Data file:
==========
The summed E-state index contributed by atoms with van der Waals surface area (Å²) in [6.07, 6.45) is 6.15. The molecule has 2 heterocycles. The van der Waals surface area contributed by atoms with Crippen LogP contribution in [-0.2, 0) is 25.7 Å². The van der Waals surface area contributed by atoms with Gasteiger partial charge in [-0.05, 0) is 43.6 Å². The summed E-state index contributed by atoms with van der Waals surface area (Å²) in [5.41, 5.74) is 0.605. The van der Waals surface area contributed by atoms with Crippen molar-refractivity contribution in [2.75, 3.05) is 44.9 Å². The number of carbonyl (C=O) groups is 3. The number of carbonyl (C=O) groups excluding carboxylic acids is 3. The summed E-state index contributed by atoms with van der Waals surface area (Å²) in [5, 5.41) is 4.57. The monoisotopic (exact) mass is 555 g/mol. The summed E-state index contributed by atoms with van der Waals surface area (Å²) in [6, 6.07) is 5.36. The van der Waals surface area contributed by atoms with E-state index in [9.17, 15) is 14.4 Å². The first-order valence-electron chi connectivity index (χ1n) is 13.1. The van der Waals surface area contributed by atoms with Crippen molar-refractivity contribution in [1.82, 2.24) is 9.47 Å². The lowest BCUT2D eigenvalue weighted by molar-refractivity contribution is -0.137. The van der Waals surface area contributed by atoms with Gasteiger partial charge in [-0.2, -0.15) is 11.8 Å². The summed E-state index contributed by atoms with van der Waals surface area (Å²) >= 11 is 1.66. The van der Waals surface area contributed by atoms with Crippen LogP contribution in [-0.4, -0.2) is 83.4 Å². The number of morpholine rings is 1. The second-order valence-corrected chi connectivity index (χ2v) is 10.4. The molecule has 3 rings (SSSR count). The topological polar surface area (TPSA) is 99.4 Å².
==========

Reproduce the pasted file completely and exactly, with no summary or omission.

The summed E-state index contributed by atoms with van der Waals surface area (Å²) in [6.07, 6.45) is 6.15. The molecule has 2 heterocycles. The van der Waals surface area contributed by atoms with Crippen LogP contribution in [-0.2, 0) is 25.7 Å². The van der Waals surface area contributed by atoms with Gasteiger partial charge in [-0.05, 0) is 43.6 Å². The summed E-state index contributed by atoms with van der Waals surface area (Å²) in [5.41, 5.74) is 0.605. The van der Waals surface area contributed by atoms with Crippen molar-refractivity contribution in [2.75, 3.05) is 44.9 Å². The number of carbonyl (C=O) groups is 3. The number of carbonyl (C=O) groups excluding carboxylic acids is 3. The summed E-state index contributed by atoms with van der Waals surface area (Å²) in [5, 5.41) is 4.57. The monoisotopic (exact) mass is 555 g/mol. The summed E-state index contributed by atoms with van der Waals surface area (Å²) in [6, 6.07) is 5.36. The van der Waals surface area contributed by atoms with E-state index in [9.17, 15) is 14.4 Å². The first-order valence-electron chi connectivity index (χ1n) is 13.1. The van der Waals surface area contributed by atoms with Crippen molar-refractivity contribution in [1.82, 2.24) is 9.47 Å². The lowest BCUT2D eigenvalue weighted by molar-refractivity contribution is -0.137. The van der Waals surface area contributed by atoms with Gasteiger partial charge in [-0.2, -0.15) is 11.8 Å². The summed E-state index contributed by atoms with van der Waals surface area (Å²) >= 11 is 1.66. The van der Waals surface area contributed by atoms with Crippen LogP contribution in [-0.4, -0.2) is 83.4 Å². The number of morpholine rings is 1. The second-order valence-corrected chi connectivity index (χ2v) is 10.4. The molecule has 3 rings (SSSR count). The topological polar surface area (TPSA) is 99.4 Å².